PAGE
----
This year at the SIHH 2015 just like last year, some of the most expected novelties were those from A. Lange & Söhne. This year, the experts from Saxony surprised us with an amazing timepiece that unfortunately feel somewhat short when compared with the Terraluna launched last year and reviewed here. The new Zeitwerk Minute Repeater in platinum is an impressive minute repeater that taps into the best from A. Lange & Söhne in terms of research, development, technology and craftsmanship.
This is not your average minute repeater, this is a water resistant decimal minute repeater —hammers the minutes in fractions of 10 minutes instead of quarter hours as with traditional repeaters— with constant-force escapement and it is fitted with a push piece to activate the minute repeater mechanism opposed to having a lever. However, when it comes to acoustics and sound level, we think the timepiece falls short.
Either the thick platinum case —extremely dense precious metal— on the watch didn't help with the acoustics or perhaps Audemars Piguet just set the bar too high with their Royal Oak Concept Acoustic Research Episode 1 we presented here. Now, don't get us wrong, this is by far one of our favorite novelties from the SIHH 2015. Nevertheless, considering the level of perfectionism always attained by this superb manufacture, we expected perfection when it came to its sound.
The A.Lange & Söhne Zeitwerk Minute Repeater in platinum ref. 147.025F is the first A. Lange & Söhne model with a striking mechanism that sounds the hours, ten-minute intervals, and minutes. The acoustic sequence precisely reproduces the digitally displayed time whenever the striking mechanism is triggered with a pusher. The dial time is sounded with a low-pitched tone for each elapsed hour, a double tone for each elapsed ten-minute period, and a high-pitched tone for each elapsed minute. When they developed the strike work for the new A. Lange & Söhne Zeitwerk Minute Repeater, the engineers were able to harness the basic principle of the jumping numerals mechanism. The time is displayed with an hour ring and two minute discs instead of with hands. Three snails connected with these mechanical display elements separately sample the number of hours, ten-minute intervals, and minutes to be acoustically indicated. Its case robust like a tank measures 44.2 mm in diameter and 14.1 mm in thickness.
As mentioned earlier, in place of the conventional sliding lever, the Zeitwerk Minute Repeater ref. 147.025F features an elaborate pusher system for activating the striking mechanism located on the case band at 10 o'clock.
Powered by the A. Lange & Söhne manual wound calibre L043.5 with 771 parts and 93 jewels —3 in gold chatons—, the engineers at the manufacture took all possible precautionary measures to incorporate safety guards to prevent unintended, potentially damaging manipulations by the watch wearers. Since mechanical conflicts would occur if the owner were to set the time during a chiming sequence, the crown cannot be pulled while the striking mechanism is active. When activated, the winding train is uncoupled from the ratchet wheel that powers it. This precaution prevents the winding wheel train including the crown from turning while the gongs are being struck, which would waste a considerable amount of energy. Additionally, the switching of the numeral discs is delayed until the chiming sequence has ended. This takes about 20 seconds for the maximum succession of tones at 12:59. The acoustic time indication therefore always corresponds to the time displayed on the dial. Pretty much as Anthony de Haas —Director of Product Development at A. Lange & Söhne— said it: "You always hear what you read".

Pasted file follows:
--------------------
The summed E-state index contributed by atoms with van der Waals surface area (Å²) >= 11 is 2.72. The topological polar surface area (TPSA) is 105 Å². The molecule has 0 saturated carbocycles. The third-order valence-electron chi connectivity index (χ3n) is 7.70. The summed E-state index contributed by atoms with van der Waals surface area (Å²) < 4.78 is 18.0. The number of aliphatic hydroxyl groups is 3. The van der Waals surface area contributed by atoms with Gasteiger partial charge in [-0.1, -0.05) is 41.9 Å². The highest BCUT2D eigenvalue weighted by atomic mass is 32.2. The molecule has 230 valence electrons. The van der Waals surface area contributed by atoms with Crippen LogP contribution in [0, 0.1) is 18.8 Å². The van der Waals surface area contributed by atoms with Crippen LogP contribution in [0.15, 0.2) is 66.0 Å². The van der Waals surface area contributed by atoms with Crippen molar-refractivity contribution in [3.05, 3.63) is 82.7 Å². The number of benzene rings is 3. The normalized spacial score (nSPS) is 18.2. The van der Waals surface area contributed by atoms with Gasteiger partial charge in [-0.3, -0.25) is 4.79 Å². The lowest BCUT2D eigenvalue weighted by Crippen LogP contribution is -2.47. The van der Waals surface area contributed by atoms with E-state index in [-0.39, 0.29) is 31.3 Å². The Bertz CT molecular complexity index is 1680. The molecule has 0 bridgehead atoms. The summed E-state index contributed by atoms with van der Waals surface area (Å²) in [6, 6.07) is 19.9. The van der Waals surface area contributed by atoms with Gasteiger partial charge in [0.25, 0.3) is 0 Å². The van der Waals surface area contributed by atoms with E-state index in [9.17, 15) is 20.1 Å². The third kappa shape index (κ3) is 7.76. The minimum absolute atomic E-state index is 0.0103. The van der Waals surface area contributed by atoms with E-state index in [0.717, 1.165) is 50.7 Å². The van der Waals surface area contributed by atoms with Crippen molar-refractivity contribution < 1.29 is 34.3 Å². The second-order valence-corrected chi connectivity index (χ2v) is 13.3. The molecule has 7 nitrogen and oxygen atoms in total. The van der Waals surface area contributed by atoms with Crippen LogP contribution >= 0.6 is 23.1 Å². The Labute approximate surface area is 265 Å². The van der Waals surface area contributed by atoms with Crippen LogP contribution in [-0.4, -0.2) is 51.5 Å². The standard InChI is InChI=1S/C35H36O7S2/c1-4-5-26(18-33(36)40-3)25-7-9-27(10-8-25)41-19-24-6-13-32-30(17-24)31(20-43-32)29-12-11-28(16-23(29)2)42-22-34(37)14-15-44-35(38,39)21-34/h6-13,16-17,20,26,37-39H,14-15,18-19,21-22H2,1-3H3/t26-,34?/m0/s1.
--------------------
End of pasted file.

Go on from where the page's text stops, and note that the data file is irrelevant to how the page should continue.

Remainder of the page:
The solid-silver dial shimmers with a rhodié hue. Made of black-rhodiumed German silver, the time bridge prominently frames the hour and minute numeral apertures that are located on the same plane. The black-polished steel gong hammers are visibly arranged on both sides of the subsidiary seconds dial. The hours are struck on the left, the single minutes on the right. For the double-tone ten-minute counts, both hammers strike both gongs —one piece gongs not soldered— slightly offset in time.
To assure that the repeater sequence is not prematurely interrupted due to the depletion of the mainspring’s power —in which case the watch would stop running as well—, the striking mechanism can no longer be activated if the remaining power reserve is less than twelve hours. On the power-reserve indicator, this point is identified with a red mark. Because the mainspring powers the striking mechanism via the ratchet wheel, the number of minute repeater activations and their duration will influence the availability of the underlying power reserve of 36 hours.
The L043.5 calibre inside the new Zeitwerk Minute Repeater ref. 147.025F is lavishly and meticulously hand-finished. Beneath the hand-engraved balance cock, the balance wheel with eccentric poising weights and a free-sprung balance spring crafted in-house breathes with a frequency of 18,000 semi-oscillations per hour. As expected the calibre is fully visible via the display case back and the three-quarter plate made of untreated German silver is a real treat for the eyes and one of the key elements of the A. Lange & Söhne calibres.
On the wrist, we can't tell you how it feels as we were not allowed to try it on during the product presentation. However, we were able to weigh the watch for you and give you an idea of how heavy it is. In reality, not as heavy as we expected —only 173 grams— considering its platinum case. Therefore, we assume this watch wears like a glove and true to its size in a very comfortable way. The watch is fitted with a hand sewn black alligator strap with large Lange deployant buckle in platinum.
Sticker Price 440,000 Euros —$495,814 USD. For more info on A. Lange & Söhne click here.